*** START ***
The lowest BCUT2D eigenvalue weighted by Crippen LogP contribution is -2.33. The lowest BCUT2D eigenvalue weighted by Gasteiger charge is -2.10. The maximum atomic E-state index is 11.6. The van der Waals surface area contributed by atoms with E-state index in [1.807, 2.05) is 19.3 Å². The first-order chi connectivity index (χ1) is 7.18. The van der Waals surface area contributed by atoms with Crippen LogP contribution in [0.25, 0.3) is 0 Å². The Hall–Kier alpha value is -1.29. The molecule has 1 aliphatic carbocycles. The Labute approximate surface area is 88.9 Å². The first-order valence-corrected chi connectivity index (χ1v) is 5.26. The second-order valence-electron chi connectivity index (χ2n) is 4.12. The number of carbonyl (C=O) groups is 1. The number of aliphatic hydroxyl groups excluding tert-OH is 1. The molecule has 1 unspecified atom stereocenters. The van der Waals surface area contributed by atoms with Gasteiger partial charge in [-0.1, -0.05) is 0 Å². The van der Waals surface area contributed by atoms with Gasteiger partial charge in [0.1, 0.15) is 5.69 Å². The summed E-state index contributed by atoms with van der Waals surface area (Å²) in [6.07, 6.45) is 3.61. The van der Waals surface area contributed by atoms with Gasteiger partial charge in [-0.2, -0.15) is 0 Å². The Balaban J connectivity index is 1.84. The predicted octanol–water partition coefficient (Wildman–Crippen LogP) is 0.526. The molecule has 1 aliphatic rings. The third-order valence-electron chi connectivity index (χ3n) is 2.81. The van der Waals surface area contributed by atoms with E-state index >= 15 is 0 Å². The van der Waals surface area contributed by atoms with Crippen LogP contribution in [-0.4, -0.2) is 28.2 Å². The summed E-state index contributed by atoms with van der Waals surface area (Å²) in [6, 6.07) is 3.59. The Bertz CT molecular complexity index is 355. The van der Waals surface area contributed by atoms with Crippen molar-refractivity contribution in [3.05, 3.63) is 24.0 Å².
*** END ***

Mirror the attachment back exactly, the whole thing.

The lowest BCUT2D eigenvalue weighted by Crippen LogP contribution is -2.33. The lowest BCUT2D eigenvalue weighted by Gasteiger charge is -2.10. The maximum atomic E-state index is 11.6. The van der Waals surface area contributed by atoms with E-state index in [1.807, 2.05) is 19.3 Å². The first-order chi connectivity index (χ1) is 7.18. The van der Waals surface area contributed by atoms with Crippen LogP contribution in [0.25, 0.3) is 0 Å². The Hall–Kier alpha value is -1.29. The molecule has 1 aliphatic carbocycles. The Labute approximate surface area is 88.9 Å². The first-order valence-corrected chi connectivity index (χ1v) is 5.26. The second-order valence-electron chi connectivity index (χ2n) is 4.12. The number of carbonyl (C=O) groups is 1. The number of aliphatic hydroxyl groups excluding tert-OH is 1. The molecule has 1 unspecified atom stereocenters. The van der Waals surface area contributed by atoms with Gasteiger partial charge in [-0.1, -0.05) is 0 Å². The van der Waals surface area contributed by atoms with Gasteiger partial charge in [0.1, 0.15) is 5.69 Å². The summed E-state index contributed by atoms with van der Waals surface area (Å²) in [6.07, 6.45) is 3.61. The van der Waals surface area contributed by atoms with Gasteiger partial charge in [-0.2, -0.15) is 0 Å². The Balaban J connectivity index is 1.84. The predicted octanol–water partition coefficient (Wildman–Crippen LogP) is 0.526. The molecule has 1 aliphatic rings. The third-order valence-electron chi connectivity index (χ3n) is 2.81. The van der Waals surface area contributed by atoms with E-state index >= 15 is 0 Å². The van der Waals surface area contributed by atoms with Crippen LogP contribution in [-0.4, -0.2) is 28.2 Å². The summed E-state index contributed by atoms with van der Waals surface area (Å²) in [6, 6.07) is 3.59. The Bertz CT molecular complexity index is 355. The van der Waals surface area contributed by atoms with Crippen molar-refractivity contribution in [3.05, 3.63) is 24.0 Å².